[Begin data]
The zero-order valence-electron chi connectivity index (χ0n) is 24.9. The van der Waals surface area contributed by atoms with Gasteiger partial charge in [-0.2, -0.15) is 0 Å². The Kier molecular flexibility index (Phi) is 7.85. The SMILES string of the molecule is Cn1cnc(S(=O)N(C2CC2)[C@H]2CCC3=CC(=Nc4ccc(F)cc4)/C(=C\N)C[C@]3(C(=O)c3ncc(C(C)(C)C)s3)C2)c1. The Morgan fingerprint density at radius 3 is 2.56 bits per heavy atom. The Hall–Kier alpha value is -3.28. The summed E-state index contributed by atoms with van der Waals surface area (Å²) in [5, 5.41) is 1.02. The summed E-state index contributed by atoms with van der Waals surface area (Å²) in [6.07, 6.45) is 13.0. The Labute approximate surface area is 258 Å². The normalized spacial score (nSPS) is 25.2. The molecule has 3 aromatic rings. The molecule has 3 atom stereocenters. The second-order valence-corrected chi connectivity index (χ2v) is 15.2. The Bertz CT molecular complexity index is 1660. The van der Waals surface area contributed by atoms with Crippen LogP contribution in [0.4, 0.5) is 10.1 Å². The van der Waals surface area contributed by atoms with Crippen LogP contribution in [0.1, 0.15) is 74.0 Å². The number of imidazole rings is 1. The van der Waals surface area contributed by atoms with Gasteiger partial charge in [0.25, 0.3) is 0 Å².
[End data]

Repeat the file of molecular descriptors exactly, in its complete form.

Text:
The zero-order valence-electron chi connectivity index (χ0n) is 24.9. The van der Waals surface area contributed by atoms with Gasteiger partial charge in [-0.2, -0.15) is 0 Å². The Kier molecular flexibility index (Phi) is 7.85. The SMILES string of the molecule is Cn1cnc(S(=O)N(C2CC2)[C@H]2CCC3=CC(=Nc4ccc(F)cc4)/C(=C\N)C[C@]3(C(=O)c3ncc(C(C)(C)C)s3)C2)c1. The Morgan fingerprint density at radius 3 is 2.56 bits per heavy atom. The Hall–Kier alpha value is -3.28. The summed E-state index contributed by atoms with van der Waals surface area (Å²) in [5, 5.41) is 1.02. The summed E-state index contributed by atoms with van der Waals surface area (Å²) in [6.07, 6.45) is 13.0. The Labute approximate surface area is 258 Å². The normalized spacial score (nSPS) is 25.2. The molecule has 3 aromatic rings. The molecule has 3 atom stereocenters. The second-order valence-corrected chi connectivity index (χ2v) is 15.2. The Bertz CT molecular complexity index is 1660. The van der Waals surface area contributed by atoms with Crippen LogP contribution in [0.4, 0.5) is 10.1 Å². The van der Waals surface area contributed by atoms with Crippen LogP contribution in [0.1, 0.15) is 74.0 Å². The number of imidazole rings is 1. The van der Waals surface area contributed by atoms with Gasteiger partial charge in [0.25, 0.3) is 0 Å².